How was the idea for Breakwater Chicago born?
"I came up with the idea for Breakwater Chicago after my business school internship at The Venetian in Las Vegas. I observed that Chicago had not yet picked up on the trend of daytime entertainment—something which had become a significant part of the offerings at properties in Las Vegas. At the same time, as an avid sailor on Lake Michigan, I noticed that the city's massive boating community had no destinations once they left the harbor. From there, my goal was to create the Catalina Island of Chicago—a luxurious offshore destination for boaters and non-boaters alike."
How did your family and friends respond when they heard the idea?
"When I first told my parents, I think they were a little skeptical. It's a big idea that's way outside the box, so most people's initial reactions were of excitement, with a healthy dose of skepticism. As I started to do my diligence on the concept, it seemed that everybody began to see the opportunity and they eventually became as excited about Breakwater Chicago as I was. I have a very close family, and I'm positive that I would not have made it this far without their help and support."
What's been the most enjoyable part of the process, what's been the most challenging?
"The most challenging part of building the concept and business plan for Breakwater Chicago has been convincing people that it's more than just a crazy idea. I have to convince everybody when they first hear about the concept that it can and is happening. Once people throw questions at me, expecting to find holes in our plan but finding that we have answers to every question, that's when folks typically start to see the validity of the business.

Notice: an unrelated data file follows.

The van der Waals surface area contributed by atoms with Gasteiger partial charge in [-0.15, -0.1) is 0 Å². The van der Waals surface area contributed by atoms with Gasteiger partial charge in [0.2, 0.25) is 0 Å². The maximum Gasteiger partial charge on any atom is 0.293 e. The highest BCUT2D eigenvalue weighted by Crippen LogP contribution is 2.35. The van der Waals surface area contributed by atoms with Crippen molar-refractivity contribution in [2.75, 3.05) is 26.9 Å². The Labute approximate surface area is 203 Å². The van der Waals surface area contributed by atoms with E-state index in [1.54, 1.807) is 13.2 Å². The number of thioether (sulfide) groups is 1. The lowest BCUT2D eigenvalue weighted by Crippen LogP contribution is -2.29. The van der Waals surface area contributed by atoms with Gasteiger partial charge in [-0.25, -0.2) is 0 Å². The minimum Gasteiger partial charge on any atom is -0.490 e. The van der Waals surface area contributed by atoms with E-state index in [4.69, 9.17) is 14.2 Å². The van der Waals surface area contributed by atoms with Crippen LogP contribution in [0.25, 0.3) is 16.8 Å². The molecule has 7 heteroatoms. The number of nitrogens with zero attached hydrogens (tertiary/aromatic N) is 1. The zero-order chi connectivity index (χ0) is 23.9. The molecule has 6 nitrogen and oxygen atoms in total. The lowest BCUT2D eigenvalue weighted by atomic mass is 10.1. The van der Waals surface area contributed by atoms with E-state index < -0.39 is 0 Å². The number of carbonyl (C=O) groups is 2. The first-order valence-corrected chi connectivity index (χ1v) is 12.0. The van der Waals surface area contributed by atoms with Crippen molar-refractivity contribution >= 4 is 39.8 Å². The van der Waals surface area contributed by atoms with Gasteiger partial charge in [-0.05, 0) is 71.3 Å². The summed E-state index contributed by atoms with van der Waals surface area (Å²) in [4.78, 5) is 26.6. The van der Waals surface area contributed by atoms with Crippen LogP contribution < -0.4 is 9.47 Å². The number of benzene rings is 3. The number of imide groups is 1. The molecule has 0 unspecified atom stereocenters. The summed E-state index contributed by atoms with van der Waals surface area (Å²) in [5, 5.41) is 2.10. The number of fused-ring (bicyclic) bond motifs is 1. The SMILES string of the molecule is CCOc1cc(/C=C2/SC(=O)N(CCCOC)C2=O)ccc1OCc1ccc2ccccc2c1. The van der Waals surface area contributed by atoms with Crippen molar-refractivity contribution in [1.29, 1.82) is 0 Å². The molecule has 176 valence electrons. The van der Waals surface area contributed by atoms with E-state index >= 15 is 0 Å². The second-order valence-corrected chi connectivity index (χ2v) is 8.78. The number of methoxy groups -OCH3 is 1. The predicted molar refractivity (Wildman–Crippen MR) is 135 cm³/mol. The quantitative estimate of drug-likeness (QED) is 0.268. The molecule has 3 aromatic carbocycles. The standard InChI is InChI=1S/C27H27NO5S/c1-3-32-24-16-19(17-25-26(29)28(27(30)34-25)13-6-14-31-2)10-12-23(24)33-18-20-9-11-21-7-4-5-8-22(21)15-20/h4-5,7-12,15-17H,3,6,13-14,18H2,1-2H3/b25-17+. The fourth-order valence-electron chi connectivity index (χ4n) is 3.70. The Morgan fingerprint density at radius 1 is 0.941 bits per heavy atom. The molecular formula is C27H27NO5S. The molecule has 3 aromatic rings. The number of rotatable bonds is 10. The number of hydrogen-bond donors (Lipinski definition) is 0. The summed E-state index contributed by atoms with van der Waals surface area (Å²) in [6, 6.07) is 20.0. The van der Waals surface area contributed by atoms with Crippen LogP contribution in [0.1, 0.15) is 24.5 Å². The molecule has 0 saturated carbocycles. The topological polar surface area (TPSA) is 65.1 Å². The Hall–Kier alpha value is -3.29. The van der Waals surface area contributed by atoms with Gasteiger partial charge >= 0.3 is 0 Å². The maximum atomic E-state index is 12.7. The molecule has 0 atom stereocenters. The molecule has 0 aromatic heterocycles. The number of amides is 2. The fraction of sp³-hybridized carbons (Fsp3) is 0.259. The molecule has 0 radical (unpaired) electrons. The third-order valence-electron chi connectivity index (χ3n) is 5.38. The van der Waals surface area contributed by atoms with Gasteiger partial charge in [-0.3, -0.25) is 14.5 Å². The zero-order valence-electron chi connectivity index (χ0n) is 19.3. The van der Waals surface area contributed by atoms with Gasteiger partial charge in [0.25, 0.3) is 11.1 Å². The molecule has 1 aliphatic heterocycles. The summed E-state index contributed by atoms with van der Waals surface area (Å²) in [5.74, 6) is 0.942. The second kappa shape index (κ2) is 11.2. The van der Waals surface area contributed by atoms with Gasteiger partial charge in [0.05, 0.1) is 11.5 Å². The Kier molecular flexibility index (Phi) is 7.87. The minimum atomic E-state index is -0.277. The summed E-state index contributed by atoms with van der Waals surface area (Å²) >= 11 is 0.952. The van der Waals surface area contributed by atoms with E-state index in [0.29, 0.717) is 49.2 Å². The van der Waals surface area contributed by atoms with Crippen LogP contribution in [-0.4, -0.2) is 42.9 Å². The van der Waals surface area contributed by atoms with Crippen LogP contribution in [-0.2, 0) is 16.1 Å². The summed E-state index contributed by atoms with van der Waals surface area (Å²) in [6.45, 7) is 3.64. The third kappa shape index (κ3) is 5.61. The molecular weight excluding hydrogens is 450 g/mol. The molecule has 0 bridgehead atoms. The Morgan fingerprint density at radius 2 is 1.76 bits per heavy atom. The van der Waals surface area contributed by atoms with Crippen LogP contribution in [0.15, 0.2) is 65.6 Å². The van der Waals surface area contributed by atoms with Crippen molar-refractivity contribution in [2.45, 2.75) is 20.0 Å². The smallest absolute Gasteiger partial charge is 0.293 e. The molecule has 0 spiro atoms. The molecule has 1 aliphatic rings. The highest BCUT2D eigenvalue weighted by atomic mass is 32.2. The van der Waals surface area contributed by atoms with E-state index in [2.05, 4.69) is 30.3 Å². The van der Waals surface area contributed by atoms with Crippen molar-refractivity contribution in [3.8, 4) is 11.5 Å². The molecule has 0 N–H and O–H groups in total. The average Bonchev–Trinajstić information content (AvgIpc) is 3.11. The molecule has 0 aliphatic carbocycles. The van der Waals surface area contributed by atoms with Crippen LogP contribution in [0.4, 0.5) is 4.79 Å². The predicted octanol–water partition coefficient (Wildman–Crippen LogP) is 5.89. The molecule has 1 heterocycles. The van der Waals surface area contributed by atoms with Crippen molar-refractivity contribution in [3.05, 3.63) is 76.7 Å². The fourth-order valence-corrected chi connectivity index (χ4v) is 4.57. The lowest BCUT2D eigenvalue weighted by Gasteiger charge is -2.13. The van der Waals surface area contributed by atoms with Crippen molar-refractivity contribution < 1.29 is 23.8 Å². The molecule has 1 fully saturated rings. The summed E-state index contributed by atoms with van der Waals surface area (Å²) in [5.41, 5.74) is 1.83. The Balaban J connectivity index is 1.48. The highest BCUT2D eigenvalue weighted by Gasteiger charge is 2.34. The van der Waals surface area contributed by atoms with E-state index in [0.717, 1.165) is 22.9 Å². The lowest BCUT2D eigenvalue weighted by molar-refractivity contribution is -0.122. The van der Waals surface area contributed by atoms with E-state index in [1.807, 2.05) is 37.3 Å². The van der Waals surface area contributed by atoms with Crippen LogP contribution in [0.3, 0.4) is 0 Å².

"The most enjoyable part was just last week when we announced the project to the public, after two years of pouring in sweat, blood, and tears. The public's reaction to Breakwater Chicago was overwhelmingly positive, and I spent the entire week running (literally!) from interview to interview. I am still trying to reply to all of the emails, texts, and social media messages of support from friends, family, and total strangers."
How would you respond to skeptics who question whether such an ambitious project is possible?
"It is not uncommon for somebody to judge my book by its cover, especially because I am fairly young for a project of this magnitude, and my name doesn't resonate with locals as being powerful like some of the long-standing wealthy families in Chicago. If I sense that an individual does not 'believe,' I will typically just challenge them to try and stump me with a tough question. Over the last two years, we have been able to put together solid answers to just about every question we've heard, so there are very few times I get stumped. Having all of those answers gives skeptics the confidence to at least listen to the full story. If I do get stumped, and it has happened once or twice, I am quick to say that I'll find out and get back to those people. Then I'll work tirelessly until I have that question fully answered."